The 4-H and FFA small-animal project can provide the opportunity for non-farm kids to own animals within city limits. Such is the case for Cassandra Luedtke, Beaver Dam, Leipsic 4-H Club.

“This is my fifth year in the rabbit project,” commented Luedtke. “Rabbits were one of the only animals we could have at our house, and my older sister was in the rabbit project, so it was a good fit.”

“I got started by going to a rabbit breeder and getting a starter rabbit,” added Luedtke. “I have dwarf Hotot rabbits, and they’re known for their bands around the eyes.” When meat and fur rabbits became less popular, breeders started to create dwarf breeds. The Netherland dwarf, large blanc de Hotot, and the Dutch crossed together resulted in today’s dwarf Hotot.

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Luedtke brought kit bunnies (babies) to the fair on Saturday for the public to see, touch, and hold. “I like spending time with the kit rabbits the most about being in the rabbit project.”

The three kits were five weeks old. “This is my only litter of kits at this time, but I’ve had others in the past.” As a home breeder, Luedtke has several rabbits. “I have four does and four bucks I use for breeding purposes and have sold rabbits to others.”

Luedtke had a great show day this year at the fair. “I had four firsts and was top showman in the intermediate age group. I’m also selling my senior buck in the small-animal auction, because I already have enough bucks for breeding stock.” The buyer will likely buy Luedtke’s buck for breeding, just to support the small-animal project, or to show.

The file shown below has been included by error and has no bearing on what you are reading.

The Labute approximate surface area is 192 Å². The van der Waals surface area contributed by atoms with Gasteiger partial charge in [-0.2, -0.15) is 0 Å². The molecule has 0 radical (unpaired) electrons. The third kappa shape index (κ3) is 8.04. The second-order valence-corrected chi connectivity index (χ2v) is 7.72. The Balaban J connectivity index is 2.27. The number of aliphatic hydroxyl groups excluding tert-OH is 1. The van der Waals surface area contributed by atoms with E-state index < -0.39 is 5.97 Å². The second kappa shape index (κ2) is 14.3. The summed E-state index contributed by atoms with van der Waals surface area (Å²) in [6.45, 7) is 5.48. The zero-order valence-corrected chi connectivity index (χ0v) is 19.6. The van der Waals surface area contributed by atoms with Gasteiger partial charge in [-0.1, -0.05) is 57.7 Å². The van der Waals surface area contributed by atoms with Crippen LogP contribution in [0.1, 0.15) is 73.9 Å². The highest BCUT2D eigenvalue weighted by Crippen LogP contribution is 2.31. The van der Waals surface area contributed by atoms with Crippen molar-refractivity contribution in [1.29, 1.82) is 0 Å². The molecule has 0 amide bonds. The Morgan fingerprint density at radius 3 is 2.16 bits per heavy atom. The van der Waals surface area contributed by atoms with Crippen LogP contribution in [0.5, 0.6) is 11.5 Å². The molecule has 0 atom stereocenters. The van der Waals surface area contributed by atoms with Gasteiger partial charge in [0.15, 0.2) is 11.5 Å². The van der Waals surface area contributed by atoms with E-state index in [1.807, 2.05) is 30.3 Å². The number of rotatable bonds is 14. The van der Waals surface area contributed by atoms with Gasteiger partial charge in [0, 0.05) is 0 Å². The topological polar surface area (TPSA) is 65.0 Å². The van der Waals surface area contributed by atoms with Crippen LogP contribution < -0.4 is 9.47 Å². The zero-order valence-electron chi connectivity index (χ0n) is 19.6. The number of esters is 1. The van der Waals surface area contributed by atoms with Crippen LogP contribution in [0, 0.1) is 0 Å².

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The 4-H and FFA youth projects are well-known for developing youth into outstanding citizens, and numerous leaders can be credited with making this process successful. “Our club rabbit leader was very helpful, and some of the older rabbit-project members have been great mentors. I also went back to the breeder I originally bought from and purchased other rabbits to get new genetics.”

As with all 4-H projects, the learning experience is most valuable. “The rabbit project has taught me to be responsible and make sure my rabbits are taken care of, even when I’m not around,” commented Luedtke. “When I’m gone for sports, I have to ask my parents or siblings to help.”

When attending the fair, take time to visit with the variety of youth exhibiting their animals; they all have a story to tell. The Dodge County Fair will continue through Sunday, Aug. 20, 2017.

Written by Dori Lichty, farm wife, 4-H Mom, and full-time communicator